B-17

A B-17 “Flying Fortress” gets ready for takeoff at the Colorado Jet Center in Colorado Springs on Friday.

It’s kind of an aluminum rhapsody.

It’s 36,000 pounds empty, 74 feet in length, 103 feet of wing and four Wright Cyclone nine-cylinder engines with the brawn of 4,800 horses.

It’s the legendary B-17, and damn if I didn’t get to ride one Friday.

Our host on the flight was Nick “Prop Wash” Smith, the loadmaster, which means he’s, well, master of the load. And Friday, seven of us passengers, including the editor and publisher of the Gazette, were the load. Our pilot was John Bixby, who said flying a B-17 was a bit like piloting a house. “Light in pitch, heavy in roll, but you gotta use what you got. It takes both hands to turn. It’s not harmonized, it’s really weird.”

I have no idea what that means, but God I love that kinda talk.

A gust came up that rattled the old bird’s aluminum timbers, and a crew member added that “It’s a big weather vane when it comes to hard wind like that.”

The dominant experience once inside is the growl of those motors, which require earplugs and gritted teeth

The thing felt a bit like a rattletrap when it started up, and it made you wonder how it was going to ever get off the ground. We were only doing about 75 mph when it lumbered into the sky, and all I could think was how in the world was 20 tons of aluminum built 75 years ago actually going to stay aloft at that speed.

Going up in one of these babies is a little like bouncing on a trampoline while encased in metal, a lot of jostling up and down in close quarters, with that catch in your stomach at every wind gust. No, it couldn’t have been very easy to fly during actual war, especially with a full complement of bombs over Germany and a swarm of Messerschmitts trying to obliterate you.

pilot

Pilot John Bixby in the cockpit of the B-17 on Friday in Colorado Springs. Bixby said flying the bomber was a bit like piloting a house.

When the first one took off from Boeing Field outside Seattle on July 28, 1935, it was the largest land-based plane in the world. A Seattle Times reporter on hand for the first flight gave it a nickname that stuck, exclaiming, “it’s a flying fortress.”

The B-17 was the Muhammad Ali of bombers, legendary for its ability to take a punch. The plane could sustain heavy damage in battle and keep on flying, bombing and strafing. It soon became WWII fliers’ favorite craft.

It was used in every theater of war, but mainly employed for precision bombing of German military and industrial targets.

The B-17 reached its lethal pinnacle in February 1945 in a 1,000-bomber raid on Berlin, followed by the deadly Dresden raid that triggered a massive firestorm that swept the city and caused Kurt Vonnegut to write “ Slaughterhouse Five.”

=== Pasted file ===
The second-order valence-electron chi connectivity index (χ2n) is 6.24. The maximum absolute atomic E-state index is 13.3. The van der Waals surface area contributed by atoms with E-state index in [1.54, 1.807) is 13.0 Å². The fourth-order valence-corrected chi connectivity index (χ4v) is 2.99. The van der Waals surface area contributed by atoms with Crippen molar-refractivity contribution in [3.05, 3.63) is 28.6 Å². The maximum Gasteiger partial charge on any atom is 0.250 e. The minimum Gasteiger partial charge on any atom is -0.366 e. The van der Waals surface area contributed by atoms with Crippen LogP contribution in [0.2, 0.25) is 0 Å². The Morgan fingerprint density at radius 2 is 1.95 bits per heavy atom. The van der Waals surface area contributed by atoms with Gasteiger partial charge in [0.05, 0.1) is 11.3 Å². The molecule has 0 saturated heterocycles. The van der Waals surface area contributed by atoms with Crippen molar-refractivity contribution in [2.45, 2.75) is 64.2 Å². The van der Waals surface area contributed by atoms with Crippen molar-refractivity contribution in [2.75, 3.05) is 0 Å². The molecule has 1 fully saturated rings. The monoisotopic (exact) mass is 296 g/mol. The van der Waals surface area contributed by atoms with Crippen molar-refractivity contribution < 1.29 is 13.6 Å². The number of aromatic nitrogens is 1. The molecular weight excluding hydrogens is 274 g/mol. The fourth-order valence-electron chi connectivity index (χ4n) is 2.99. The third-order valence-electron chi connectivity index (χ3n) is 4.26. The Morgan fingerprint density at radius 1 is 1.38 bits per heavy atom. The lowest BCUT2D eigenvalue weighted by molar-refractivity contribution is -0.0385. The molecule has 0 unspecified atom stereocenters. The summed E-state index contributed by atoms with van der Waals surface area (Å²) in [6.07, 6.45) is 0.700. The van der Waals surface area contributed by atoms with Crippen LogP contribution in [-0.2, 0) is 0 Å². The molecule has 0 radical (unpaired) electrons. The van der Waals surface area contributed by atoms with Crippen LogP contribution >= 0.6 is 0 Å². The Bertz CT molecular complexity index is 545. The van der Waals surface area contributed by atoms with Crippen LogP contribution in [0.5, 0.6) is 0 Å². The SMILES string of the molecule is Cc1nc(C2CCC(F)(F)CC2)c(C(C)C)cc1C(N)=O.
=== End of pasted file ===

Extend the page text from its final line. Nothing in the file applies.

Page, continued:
During our ride 75 years later, a young cameraman in back got a little airsick, and it made our publisher marvel afterwards at the young men of World War II, probably about the age of that cameraman, who had to ride out antiaircraft fire, freezing temperatures, cramped, crowded fuselages, fighters trying to shoot them down, evasive maneuvering that quintupled the turbulence, all the while battling their own airsickness as well.

The sheer mechanical audacity of the B-17 is a testament to the industrial miracle that changed America from a country with the world’s 39th largest army to the world’s preeminent superpower in just a few years.

All those planes and tanks and ships it built during the war years are what really made the difference between Allied armies and Axis ones.

By the end of 1942, a year after Pearl Harbor, the U.S. was making 30 tanks a day at the Chrysler Tank Arsenal in Detroit. U.S. production had increased from under 4,000 in 1941 to 25,000 in 1942.

The Kaiser shipbuilding yard in Oregon built a 10,000-ton freighter, the USS Joseph N. Teal, in 10 days.

At one point, the Ford plant at Willow Run churned out a B-24 Liberator bomber every 63 minutes.

In all, about 49,000 planes were produced in 1942, and America made 300,000 by war’s end.

More than 12,000 of those were the workhorses of the war, the B-17s.

Only nine of those are left today, including the one we flew in Friday.

During that flight on Friday I was thinking of my grandfather, a master sergeant in the Army during World War II, who loved planes all his life. He’d take us grandkids out to Stapleton Field when we were very young and park us near the end of a runway just to watch the planes land and take off.

He was a lot like that B-17, built tough, not a lot of frills, resilient as tensile steel. The contrast between his hard life of sacrifice and blood brotherhood and my easy life of iPhones and Starbucks made me think, during that flight, of that last scene in “Saving Private Ryan” when the old dying soldier says to the young one he’s just saved, “Earn This.”

Taking off in a WWII-vintage mechanical marvel reminds you inevitably of when our country took flight itself, in other words, the world’s dreams of freedom carried forward at a critical moment in history by steely souls like my grandfather.

We’ve never really landed since.

Load comments